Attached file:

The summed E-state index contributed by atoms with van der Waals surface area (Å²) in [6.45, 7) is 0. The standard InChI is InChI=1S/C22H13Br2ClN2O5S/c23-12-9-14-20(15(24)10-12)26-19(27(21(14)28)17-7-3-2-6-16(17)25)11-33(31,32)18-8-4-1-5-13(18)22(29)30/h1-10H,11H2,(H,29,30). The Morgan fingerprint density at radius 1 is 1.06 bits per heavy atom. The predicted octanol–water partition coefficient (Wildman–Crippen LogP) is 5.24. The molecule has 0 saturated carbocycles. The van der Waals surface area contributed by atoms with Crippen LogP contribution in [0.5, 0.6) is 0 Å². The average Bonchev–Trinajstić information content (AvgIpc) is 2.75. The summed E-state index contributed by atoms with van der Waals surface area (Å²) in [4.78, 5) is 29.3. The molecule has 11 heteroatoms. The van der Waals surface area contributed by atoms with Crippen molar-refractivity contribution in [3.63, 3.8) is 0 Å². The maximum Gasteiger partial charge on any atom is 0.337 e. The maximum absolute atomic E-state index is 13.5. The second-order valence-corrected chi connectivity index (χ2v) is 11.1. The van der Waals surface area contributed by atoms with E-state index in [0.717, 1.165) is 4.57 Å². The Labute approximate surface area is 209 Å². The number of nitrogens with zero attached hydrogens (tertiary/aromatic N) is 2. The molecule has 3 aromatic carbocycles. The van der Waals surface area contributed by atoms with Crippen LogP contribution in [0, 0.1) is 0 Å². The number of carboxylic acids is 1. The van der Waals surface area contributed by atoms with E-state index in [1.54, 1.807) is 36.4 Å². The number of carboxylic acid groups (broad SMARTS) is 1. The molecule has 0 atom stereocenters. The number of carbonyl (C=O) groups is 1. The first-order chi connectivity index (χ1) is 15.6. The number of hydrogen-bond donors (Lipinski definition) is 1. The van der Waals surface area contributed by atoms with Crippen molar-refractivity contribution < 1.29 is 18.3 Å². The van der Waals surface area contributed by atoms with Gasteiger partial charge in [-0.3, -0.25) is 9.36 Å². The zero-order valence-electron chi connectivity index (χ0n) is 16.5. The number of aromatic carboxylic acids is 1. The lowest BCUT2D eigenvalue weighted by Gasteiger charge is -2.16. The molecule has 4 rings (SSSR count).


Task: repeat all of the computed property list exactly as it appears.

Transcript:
The summed E-state index contributed by atoms with van der Waals surface area (Å²) in [6.45, 7) is 0. The standard InChI is InChI=1S/C22H13Br2ClN2O5S/c23-12-9-14-20(15(24)10-12)26-19(27(21(14)28)17-7-3-2-6-16(17)25)11-33(31,32)18-8-4-1-5-13(18)22(29)30/h1-10H,11H2,(H,29,30). The Morgan fingerprint density at radius 1 is 1.06 bits per heavy atom. The predicted octanol–water partition coefficient (Wildman–Crippen LogP) is 5.24. The molecule has 0 saturated carbocycles. The van der Waals surface area contributed by atoms with Crippen LogP contribution in [0.5, 0.6) is 0 Å². The average Bonchev–Trinajstić information content (AvgIpc) is 2.75. The summed E-state index contributed by atoms with van der Waals surface area (Å²) in [4.78, 5) is 29.3. The molecule has 11 heteroatoms. The van der Waals surface area contributed by atoms with Crippen molar-refractivity contribution in [3.63, 3.8) is 0 Å². The maximum Gasteiger partial charge on any atom is 0.337 e. The maximum absolute atomic E-state index is 13.5. The second-order valence-corrected chi connectivity index (χ2v) is 11.1. The van der Waals surface area contributed by atoms with E-state index in [0.717, 1.165) is 4.57 Å². The Labute approximate surface area is 209 Å². The number of nitrogens with zero attached hydrogens (tertiary/aromatic N) is 2. The molecule has 3 aromatic carbocycles. The van der Waals surface area contributed by atoms with Crippen LogP contribution in [0, 0.1) is 0 Å². The number of carboxylic acids is 1. The van der Waals surface area contributed by atoms with E-state index in [1.54, 1.807) is 36.4 Å². The number of carboxylic acid groups (broad SMARTS) is 1. The molecule has 0 atom stereocenters. The number of carbonyl (C=O) groups is 1. The first-order chi connectivity index (χ1) is 15.6. The number of hydrogen-bond donors (Lipinski definition) is 1. The van der Waals surface area contributed by atoms with Crippen molar-refractivity contribution < 1.29 is 18.3 Å². The van der Waals surface area contributed by atoms with Gasteiger partial charge in [-0.3, -0.25) is 9.36 Å². The zero-order valence-electron chi connectivity index (χ0n) is 16.5. The number of aromatic carboxylic acids is 1. The lowest BCUT2D eigenvalue weighted by Gasteiger charge is -2.16. The molecule has 4 rings (SSSR count).